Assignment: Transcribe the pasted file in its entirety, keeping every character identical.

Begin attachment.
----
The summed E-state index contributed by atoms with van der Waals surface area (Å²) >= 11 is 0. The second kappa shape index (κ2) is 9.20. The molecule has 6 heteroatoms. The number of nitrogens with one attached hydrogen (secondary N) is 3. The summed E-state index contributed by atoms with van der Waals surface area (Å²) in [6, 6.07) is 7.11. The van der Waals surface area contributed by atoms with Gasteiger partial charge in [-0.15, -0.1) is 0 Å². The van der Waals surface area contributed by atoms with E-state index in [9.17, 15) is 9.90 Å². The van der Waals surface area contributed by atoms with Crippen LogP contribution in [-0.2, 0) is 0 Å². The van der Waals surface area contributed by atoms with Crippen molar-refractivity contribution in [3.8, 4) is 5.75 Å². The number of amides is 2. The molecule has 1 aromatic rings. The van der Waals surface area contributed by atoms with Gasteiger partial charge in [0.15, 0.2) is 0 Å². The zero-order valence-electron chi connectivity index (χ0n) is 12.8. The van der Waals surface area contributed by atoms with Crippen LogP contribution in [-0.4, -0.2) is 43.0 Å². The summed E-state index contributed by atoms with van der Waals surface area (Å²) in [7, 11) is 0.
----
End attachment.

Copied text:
The summed E-state index contributed by atoms with van der Waals surface area (Å²) >= 11 is 0. The second kappa shape index (κ2) is 9.20. The molecule has 6 heteroatoms. The number of nitrogens with one attached hydrogen (secondary N) is 3. The summed E-state index contributed by atoms with van der Waals surface area (Å²) in [6, 6.07) is 7.11. The van der Waals surface area contributed by atoms with Gasteiger partial charge in [-0.15, -0.1) is 0 Å². The van der Waals surface area contributed by atoms with E-state index in [9.17, 15) is 9.90 Å². The van der Waals surface area contributed by atoms with Crippen LogP contribution in [-0.2, 0) is 0 Å². The van der Waals surface area contributed by atoms with Crippen molar-refractivity contribution in [3.8, 4) is 5.75 Å². The number of amides is 2. The molecule has 1 aromatic rings. The van der Waals surface area contributed by atoms with Gasteiger partial charge in [0.15, 0.2) is 0 Å². The zero-order valence-electron chi connectivity index (χ0n) is 12.8. The van der Waals surface area contributed by atoms with Crippen LogP contribution in [-0.4, -0.2) is 43.0 Å². The summed E-state index contributed by atoms with van der Waals surface area (Å²) in [7, 11) is 0.